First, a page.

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Cab Driver for Famed Mathematician in deadly crash only on the job for two weeks


It was a new cab driver whose erratic driving ultimately led to the death of famed Princeton mathematician John Nash. Tarek Girgis had begun working as a cab driver only two weeks before he got into the accident that ultimately proved fatal to both John Nash and his wife, Alicia. Girgis had previously worked as an ice cream truck driver before working as a cab driver. When the accident occurred, Girgis was apparently attempting to pass a vehicle using the left lane. The driver hit a car in the center lane when attempting to merge, and both the cab and the car he hit then crashed into a guard rail. The accident occurred near Interchange 8A in Monroe Township. Both John and Alicia Nash were immediately ejected from the vehicle when the accident occurred, but Girgis was later extracted from the wreck by emergency personnel and airlifted to Robert Wood Johnson University Hospital in New Brunswick. He is now reported to be in good condition, as are the other parties involved in the crash.

An investigation into who is responsible for the fatal accident remains ongoing. However, regardless of the results of that investigation, it appears unlikely that criminal charges will be filed against Girgis. This is due to the fact that the Nashes were not wearing their seatbelts at the time of the crash. In the State of New Jersey, the law mandates wearing a seatbelt while in a cab. A driver whose passengers die in a wreck will not be held criminally responsible if their rear seat passenger was not wearing a seatbelt at the time of the crash.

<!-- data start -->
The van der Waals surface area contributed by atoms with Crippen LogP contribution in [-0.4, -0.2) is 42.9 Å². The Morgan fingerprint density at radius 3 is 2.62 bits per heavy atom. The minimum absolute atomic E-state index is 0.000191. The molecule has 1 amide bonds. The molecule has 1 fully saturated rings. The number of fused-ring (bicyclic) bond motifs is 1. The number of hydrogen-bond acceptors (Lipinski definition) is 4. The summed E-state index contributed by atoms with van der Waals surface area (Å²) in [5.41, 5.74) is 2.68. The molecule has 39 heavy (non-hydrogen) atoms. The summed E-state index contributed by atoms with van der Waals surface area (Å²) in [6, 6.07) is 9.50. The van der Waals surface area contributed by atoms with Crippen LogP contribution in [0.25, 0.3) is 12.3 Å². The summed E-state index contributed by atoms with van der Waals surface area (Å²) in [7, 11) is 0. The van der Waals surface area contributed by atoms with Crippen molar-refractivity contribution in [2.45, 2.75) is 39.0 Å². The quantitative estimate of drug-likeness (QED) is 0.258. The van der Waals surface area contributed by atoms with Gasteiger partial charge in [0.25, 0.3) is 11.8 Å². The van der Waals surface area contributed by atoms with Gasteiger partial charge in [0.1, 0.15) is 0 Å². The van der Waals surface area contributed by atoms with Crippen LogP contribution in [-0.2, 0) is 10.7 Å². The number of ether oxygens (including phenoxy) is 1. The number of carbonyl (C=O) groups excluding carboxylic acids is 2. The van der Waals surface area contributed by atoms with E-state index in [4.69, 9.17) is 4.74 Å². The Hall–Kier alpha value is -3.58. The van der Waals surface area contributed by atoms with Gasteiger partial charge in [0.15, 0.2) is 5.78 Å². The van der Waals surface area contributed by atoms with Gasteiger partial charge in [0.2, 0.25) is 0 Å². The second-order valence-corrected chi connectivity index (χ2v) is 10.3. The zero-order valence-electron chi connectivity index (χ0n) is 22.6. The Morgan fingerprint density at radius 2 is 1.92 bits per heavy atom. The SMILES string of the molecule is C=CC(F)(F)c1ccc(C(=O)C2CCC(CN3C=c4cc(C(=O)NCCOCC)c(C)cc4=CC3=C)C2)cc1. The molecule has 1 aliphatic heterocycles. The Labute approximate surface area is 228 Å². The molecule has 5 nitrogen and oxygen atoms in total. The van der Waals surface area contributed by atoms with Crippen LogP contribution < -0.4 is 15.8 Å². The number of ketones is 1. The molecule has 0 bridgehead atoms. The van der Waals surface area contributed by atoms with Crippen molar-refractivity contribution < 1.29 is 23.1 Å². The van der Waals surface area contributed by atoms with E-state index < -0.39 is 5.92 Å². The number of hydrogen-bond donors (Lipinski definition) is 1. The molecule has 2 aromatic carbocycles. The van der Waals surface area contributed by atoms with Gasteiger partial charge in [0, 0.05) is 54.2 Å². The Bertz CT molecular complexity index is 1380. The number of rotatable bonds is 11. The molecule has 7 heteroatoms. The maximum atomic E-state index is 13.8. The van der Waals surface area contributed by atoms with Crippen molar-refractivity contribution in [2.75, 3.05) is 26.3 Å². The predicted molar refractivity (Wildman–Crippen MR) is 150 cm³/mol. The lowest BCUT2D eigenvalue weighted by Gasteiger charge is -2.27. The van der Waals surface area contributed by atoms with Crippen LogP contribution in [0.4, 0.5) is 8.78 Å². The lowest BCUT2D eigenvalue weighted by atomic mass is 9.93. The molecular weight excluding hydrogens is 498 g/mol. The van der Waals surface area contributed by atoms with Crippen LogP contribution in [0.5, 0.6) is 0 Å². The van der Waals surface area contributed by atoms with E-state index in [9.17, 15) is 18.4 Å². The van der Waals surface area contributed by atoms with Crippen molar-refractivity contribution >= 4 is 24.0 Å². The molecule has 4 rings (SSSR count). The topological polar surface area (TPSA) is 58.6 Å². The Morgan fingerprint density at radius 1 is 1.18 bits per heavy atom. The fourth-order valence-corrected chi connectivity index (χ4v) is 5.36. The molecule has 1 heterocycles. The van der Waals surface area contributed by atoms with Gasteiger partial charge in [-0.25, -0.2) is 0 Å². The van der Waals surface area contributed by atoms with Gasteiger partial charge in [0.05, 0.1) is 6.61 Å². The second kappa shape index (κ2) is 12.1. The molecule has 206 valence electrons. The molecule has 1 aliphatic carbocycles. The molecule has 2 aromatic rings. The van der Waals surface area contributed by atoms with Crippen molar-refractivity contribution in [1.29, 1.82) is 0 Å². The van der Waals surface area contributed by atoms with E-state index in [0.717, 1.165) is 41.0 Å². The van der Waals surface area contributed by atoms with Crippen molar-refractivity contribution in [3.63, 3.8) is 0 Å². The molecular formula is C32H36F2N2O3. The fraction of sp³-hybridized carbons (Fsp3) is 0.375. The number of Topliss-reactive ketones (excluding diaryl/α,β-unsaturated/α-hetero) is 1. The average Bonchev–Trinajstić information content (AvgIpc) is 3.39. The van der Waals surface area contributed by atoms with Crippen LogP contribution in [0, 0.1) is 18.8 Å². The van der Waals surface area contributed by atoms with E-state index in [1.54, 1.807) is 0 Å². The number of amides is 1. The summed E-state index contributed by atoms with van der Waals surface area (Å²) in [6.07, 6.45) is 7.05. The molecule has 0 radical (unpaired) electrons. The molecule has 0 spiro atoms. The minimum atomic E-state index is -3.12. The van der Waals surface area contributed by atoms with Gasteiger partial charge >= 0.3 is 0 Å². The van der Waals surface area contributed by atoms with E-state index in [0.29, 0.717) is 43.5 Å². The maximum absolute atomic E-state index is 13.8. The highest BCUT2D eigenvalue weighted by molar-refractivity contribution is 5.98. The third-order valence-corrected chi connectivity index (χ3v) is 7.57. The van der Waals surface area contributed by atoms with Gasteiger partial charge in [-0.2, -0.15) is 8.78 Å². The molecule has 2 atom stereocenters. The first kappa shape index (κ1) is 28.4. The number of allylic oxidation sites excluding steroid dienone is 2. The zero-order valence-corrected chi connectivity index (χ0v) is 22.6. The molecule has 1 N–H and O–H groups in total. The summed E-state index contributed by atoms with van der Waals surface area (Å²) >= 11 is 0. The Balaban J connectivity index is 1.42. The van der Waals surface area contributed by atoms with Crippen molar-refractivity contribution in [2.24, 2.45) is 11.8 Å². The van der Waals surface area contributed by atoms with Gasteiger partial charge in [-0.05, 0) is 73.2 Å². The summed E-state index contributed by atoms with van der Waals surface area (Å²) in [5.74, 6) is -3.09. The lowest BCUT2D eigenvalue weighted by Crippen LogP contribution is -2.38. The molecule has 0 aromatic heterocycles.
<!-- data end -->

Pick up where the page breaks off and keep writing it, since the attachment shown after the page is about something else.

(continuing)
Leaving aside criminal charges, any heirs to the estate of John and Alicia Nash may also encounter difficulties in any wrongful death lawsuit they may file. Normally, when passengers are killed by negligent or reckless behavior of a cab driver, they would have little responsibility to bear for their injuries or death unless they were distracting the driver in some manner. Here, however, the Nashes may have contributed to their own injury by not taking necessary and mandatory safety precautions by wearing seatbelts. New Jersey courts will reduce the amount that a plaintiff may recover in a lawsuit by the percentage to which the plaintiff was at fault for his or her injuries. If the plaintiff were found to bear a greater percentage of the responsibility than the defendant, then the plaintiff cannot collect any damages against that defendant. If the Nashes are considered partially at fault in the events which caused their death, the amount awarded in a wrongful death lawsuit would be reduced in proportion to the Nashes comparative fault.

Car accidents and taxi cab crashes can be devastating to the victims and their families. If you or a loved one have been hurt in an accident involving a cab, or have otherwise been injured in a car crash, don’t wait to seek help in recovering all you’re owed for your injuries. Contact Andrew R. Jacobs for a free consultation on your New Jersey personal injury claims by calling 973-532-9681. Don’t let yourself be taken advantage of by aggressive insurance companies who try to diminish your recovery. Andrew Jacobs is available to assist you with your claims throughout New Jersey and New York.

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